Science & Technology



Northwest Indiana residents, upset over refinery pollution, take complaints to public meeting

Alex Dalton, Chicago Tribune on

Published in Science & Technology News

Bearing signs with slogans like “East Chicago demands clear air” and “IDEM, let us breathe,” nearly 100 Northwest Indiana residents and environmental advocates gathered to voice anger and frustration at BP Whiting refinery at a Thursday public meeting held by the Indiana Department of Environmental Management.

Held on the campus of Calumet College of St. Joseph in Whiting, Indiana, the event was an opportunity for members of the public to weigh in on a pending air permit renewal application submitted by BP for its refinery. Though the meeting was part of the routine re-permitting process that IDEM undertakes every five years, interest in the event was high due to a series of publicized environmental incidents.

In January, equipment failures at the refinery caused two separate tank leaks that resulted in a release of benzene and hydrogen sulfide into the atmosphere and spread a strong chemical odor across Northwest Indiana and into the South suburbs of Illinois. On Feb. 2, the facility was evacuated and temporarily shut down following a power failure that led to unplanned gas flaring and the precautionary closure of nearby roads by local law enforcement.

In the wake of the incidents, region residents have taken to social media in droves to complain of headaches, nausea and other negative symptoms that they have attributed to airborne pollutants from the refinery.

“Maybe if you had to wake up each day with your with a sore throat or a headache, you’d understand the deep sadness we have,” East Chicago resident Elizabeth Palacio told representatives of IDEM’s Office of Air Quality. “That we see completely that you ignore us in the region.”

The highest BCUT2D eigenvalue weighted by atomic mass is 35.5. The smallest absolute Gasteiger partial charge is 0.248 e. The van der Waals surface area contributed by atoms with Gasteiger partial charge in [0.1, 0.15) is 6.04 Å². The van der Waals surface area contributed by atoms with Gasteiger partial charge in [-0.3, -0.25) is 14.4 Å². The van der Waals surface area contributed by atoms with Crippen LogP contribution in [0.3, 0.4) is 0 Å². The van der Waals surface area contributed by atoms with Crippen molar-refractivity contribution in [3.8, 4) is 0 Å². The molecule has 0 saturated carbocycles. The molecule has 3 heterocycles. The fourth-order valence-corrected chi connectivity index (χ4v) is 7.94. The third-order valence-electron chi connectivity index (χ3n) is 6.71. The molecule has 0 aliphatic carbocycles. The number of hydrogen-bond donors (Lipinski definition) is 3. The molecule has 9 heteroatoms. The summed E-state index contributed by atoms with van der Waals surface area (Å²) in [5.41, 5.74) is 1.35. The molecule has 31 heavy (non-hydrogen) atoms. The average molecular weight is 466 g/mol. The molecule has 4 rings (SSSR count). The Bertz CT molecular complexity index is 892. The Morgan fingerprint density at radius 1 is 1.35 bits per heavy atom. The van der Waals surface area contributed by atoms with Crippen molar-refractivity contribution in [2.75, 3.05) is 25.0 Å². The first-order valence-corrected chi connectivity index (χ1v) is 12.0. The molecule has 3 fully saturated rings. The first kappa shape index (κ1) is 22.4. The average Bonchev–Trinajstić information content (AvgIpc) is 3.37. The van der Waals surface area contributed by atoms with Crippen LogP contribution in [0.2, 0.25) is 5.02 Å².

During more than two and a half hours of testimony, community members urged IDEM to use the permitting process to impose more stringent safety and emissions requirements on BP.


Carolyn Marsh, a Whiting resident and longtime environmental advocate, asked that BP’s permit be amended to include a requirement that the company give public notice of future emergencies and emissions incidents.

“What we need is a community benefits agreement. In that agreement, we have to have a warning system,” Marsh said. “We need to know immediately when that plant is in trouble … to be ready and prepared to stay indoors or to be prepared to leave your house.”

Throughout the meeting, IDEM staff repeatedly stressed the limited scope of its permitting process, which curbs the power of the agency to set rules for polluters.

BP is legally required to report any excess emissions or irregular operations at the refinery to IDEM, which is responsible for investigating incidents and taking appropriate enforcement actions. Permitting, however, is largely separate from the agency’s enforcement role, and past permit violations are typically not taken into account during the re-permitting process.


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